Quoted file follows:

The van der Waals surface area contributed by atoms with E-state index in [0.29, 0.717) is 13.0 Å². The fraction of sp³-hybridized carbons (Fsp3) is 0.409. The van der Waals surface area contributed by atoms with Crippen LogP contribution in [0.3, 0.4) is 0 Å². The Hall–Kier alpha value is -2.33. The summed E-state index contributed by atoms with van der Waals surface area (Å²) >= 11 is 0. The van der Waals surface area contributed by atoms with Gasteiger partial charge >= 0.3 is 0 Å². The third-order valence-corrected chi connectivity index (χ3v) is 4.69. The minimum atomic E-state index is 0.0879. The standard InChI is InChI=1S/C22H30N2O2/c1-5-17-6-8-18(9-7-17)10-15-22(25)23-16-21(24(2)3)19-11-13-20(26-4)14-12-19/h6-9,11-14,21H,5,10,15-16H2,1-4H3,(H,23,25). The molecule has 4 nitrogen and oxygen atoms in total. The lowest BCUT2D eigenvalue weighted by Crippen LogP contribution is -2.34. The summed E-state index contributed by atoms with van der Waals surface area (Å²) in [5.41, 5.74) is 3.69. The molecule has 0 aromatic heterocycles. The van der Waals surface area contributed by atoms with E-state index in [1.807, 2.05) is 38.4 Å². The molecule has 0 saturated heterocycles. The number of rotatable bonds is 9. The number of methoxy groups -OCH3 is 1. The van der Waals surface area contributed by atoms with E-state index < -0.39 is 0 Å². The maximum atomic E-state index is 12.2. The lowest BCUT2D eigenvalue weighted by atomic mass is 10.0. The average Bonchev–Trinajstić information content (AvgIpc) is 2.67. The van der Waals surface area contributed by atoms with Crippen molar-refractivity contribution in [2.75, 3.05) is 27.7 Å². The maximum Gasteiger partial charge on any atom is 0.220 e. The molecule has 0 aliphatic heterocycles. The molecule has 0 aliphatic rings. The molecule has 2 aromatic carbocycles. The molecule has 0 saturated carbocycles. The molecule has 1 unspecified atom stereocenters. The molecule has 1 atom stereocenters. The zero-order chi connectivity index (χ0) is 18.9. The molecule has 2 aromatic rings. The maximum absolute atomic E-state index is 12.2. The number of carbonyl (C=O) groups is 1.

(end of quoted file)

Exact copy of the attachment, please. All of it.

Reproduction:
The van der Waals surface area contributed by atoms with E-state index in [0.29, 0.717) is 13.0 Å². The fraction of sp³-hybridized carbons (Fsp3) is 0.409. The van der Waals surface area contributed by atoms with Crippen LogP contribution in [0.3, 0.4) is 0 Å². The Hall–Kier alpha value is -2.33. The summed E-state index contributed by atoms with van der Waals surface area (Å²) >= 11 is 0. The van der Waals surface area contributed by atoms with Gasteiger partial charge >= 0.3 is 0 Å². The third-order valence-corrected chi connectivity index (χ3v) is 4.69. The minimum atomic E-state index is 0.0879. The standard InChI is InChI=1S/C22H30N2O2/c1-5-17-6-8-18(9-7-17)10-15-22(25)23-16-21(24(2)3)19-11-13-20(26-4)14-12-19/h6-9,11-14,21H,5,10,15-16H2,1-4H3,(H,23,25). The molecule has 4 nitrogen and oxygen atoms in total. The lowest BCUT2D eigenvalue weighted by Crippen LogP contribution is -2.34. The summed E-state index contributed by atoms with van der Waals surface area (Å²) in [5.41, 5.74) is 3.69. The molecule has 0 aromatic heterocycles. The van der Waals surface area contributed by atoms with E-state index in [1.807, 2.05) is 38.4 Å². The molecule has 0 saturated heterocycles. The number of rotatable bonds is 9. The number of methoxy groups -OCH3 is 1. The van der Waals surface area contributed by atoms with E-state index < -0.39 is 0 Å². The maximum atomic E-state index is 12.2. The lowest BCUT2D eigenvalue weighted by atomic mass is 10.0. The average Bonchev–Trinajstić information content (AvgIpc) is 2.67. The van der Waals surface area contributed by atoms with Crippen molar-refractivity contribution in [2.75, 3.05) is 27.7 Å². The maximum Gasteiger partial charge on any atom is 0.220 e. The molecule has 0 aliphatic heterocycles. The molecule has 0 aliphatic rings. The molecule has 2 aromatic carbocycles. The molecule has 0 saturated carbocycles. The molecule has 1 unspecified atom stereocenters. The molecule has 1 atom stereocenters. The zero-order chi connectivity index (χ0) is 18.9. The molecule has 2 aromatic rings. The maximum absolute atomic E-state index is 12.2. The number of carbonyl (C=O) groups is 1.